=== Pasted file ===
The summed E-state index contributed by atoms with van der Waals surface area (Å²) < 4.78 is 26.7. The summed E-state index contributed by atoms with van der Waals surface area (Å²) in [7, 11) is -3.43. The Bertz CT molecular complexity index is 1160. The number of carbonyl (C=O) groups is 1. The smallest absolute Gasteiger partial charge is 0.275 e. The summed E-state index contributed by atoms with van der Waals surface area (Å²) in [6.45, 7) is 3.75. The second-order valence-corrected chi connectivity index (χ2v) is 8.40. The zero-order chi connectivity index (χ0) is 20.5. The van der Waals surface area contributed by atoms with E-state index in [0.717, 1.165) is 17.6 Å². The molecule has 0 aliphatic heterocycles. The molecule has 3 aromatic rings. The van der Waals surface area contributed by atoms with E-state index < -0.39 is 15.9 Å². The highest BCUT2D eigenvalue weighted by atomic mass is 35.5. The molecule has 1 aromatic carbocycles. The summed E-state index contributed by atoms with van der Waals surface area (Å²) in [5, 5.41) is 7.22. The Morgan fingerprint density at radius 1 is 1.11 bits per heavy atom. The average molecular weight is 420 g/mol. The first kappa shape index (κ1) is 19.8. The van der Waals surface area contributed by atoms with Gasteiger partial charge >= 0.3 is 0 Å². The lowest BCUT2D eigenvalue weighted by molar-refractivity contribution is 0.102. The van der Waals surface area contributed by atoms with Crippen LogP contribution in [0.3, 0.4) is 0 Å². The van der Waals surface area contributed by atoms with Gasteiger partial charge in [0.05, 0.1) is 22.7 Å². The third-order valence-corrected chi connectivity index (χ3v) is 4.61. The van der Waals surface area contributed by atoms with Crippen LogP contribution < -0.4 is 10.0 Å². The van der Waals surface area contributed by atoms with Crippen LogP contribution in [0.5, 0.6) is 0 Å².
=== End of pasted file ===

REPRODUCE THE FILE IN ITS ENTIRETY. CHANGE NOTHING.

The summed E-state index contributed by atoms with van der Waals surface area (Å²) < 4.78 is 26.7. The summed E-state index contributed by atoms with van der Waals surface area (Å²) in [7, 11) is -3.43. The Bertz CT molecular complexity index is 1160. The number of carbonyl (C=O) groups is 1. The smallest absolute Gasteiger partial charge is 0.275 e. The summed E-state index contributed by atoms with van der Waals surface area (Å²) in [6.45, 7) is 3.75. The second-order valence-corrected chi connectivity index (χ2v) is 8.40. The zero-order chi connectivity index (χ0) is 20.5. The van der Waals surface area contributed by atoms with E-state index in [0.717, 1.165) is 17.6 Å². The molecule has 0 aliphatic heterocycles. The molecule has 3 aromatic rings. The van der Waals surface area contributed by atoms with E-state index < -0.39 is 15.9 Å². The highest BCUT2D eigenvalue weighted by atomic mass is 35.5. The molecule has 1 aromatic carbocycles. The summed E-state index contributed by atoms with van der Waals surface area (Å²) in [5, 5.41) is 7.22. The Morgan fingerprint density at radius 1 is 1.11 bits per heavy atom. The average molecular weight is 420 g/mol. The first kappa shape index (κ1) is 19.8. The van der Waals surface area contributed by atoms with Gasteiger partial charge >= 0.3 is 0 Å². The lowest BCUT2D eigenvalue weighted by molar-refractivity contribution is 0.102. The van der Waals surface area contributed by atoms with Crippen LogP contribution in [0.3, 0.4) is 0 Å². The van der Waals surface area contributed by atoms with Gasteiger partial charge in [0.05, 0.1) is 22.7 Å². The third-order valence-corrected chi connectivity index (χ3v) is 4.61. The van der Waals surface area contributed by atoms with Crippen LogP contribution < -0.4 is 10.0 Å². The van der Waals surface area contributed by atoms with Crippen LogP contribution in [0.5, 0.6) is 0 Å².